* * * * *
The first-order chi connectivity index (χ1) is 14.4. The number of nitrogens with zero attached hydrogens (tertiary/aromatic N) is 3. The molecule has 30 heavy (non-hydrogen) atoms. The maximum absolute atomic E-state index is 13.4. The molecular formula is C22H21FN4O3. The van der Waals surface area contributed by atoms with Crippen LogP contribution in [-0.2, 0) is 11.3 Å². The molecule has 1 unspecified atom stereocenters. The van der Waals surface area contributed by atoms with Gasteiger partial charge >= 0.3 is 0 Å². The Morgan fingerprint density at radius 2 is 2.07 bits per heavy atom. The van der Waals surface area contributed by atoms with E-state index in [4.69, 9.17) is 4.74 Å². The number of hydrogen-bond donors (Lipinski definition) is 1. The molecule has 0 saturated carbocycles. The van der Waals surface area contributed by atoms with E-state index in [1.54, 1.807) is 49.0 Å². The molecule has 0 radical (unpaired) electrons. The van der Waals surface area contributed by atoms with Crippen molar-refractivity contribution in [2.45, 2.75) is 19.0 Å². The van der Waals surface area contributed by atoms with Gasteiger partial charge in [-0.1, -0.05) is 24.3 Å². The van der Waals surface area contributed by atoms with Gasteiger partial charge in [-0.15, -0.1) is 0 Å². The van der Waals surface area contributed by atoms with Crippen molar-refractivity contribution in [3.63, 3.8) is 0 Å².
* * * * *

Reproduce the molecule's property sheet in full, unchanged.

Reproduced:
The first-order chi connectivity index (χ1) is 14.4. The number of nitrogens with zero attached hydrogens (tertiary/aromatic N) is 3. The molecule has 30 heavy (non-hydrogen) atoms. The maximum absolute atomic E-state index is 13.4. The molecular formula is C22H21FN4O3. The van der Waals surface area contributed by atoms with Crippen LogP contribution in [-0.2, 0) is 11.3 Å². The molecule has 1 unspecified atom stereocenters. The van der Waals surface area contributed by atoms with Gasteiger partial charge >= 0.3 is 0 Å². The Morgan fingerprint density at radius 2 is 2.07 bits per heavy atom. The van der Waals surface area contributed by atoms with E-state index in [4.69, 9.17) is 4.74 Å². The number of hydrogen-bond donors (Lipinski definition) is 1. The molecule has 0 saturated carbocycles. The van der Waals surface area contributed by atoms with E-state index in [1.54, 1.807) is 49.0 Å². The molecule has 0 radical (unpaired) electrons. The van der Waals surface area contributed by atoms with Crippen molar-refractivity contribution in [2.45, 2.75) is 19.0 Å². The van der Waals surface area contributed by atoms with Gasteiger partial charge in [-0.1, -0.05) is 24.3 Å². The van der Waals surface area contributed by atoms with Gasteiger partial charge in [-0.15, -0.1) is 0 Å². The van der Waals surface area contributed by atoms with Crippen molar-refractivity contribution in [3.63, 3.8) is 0 Å².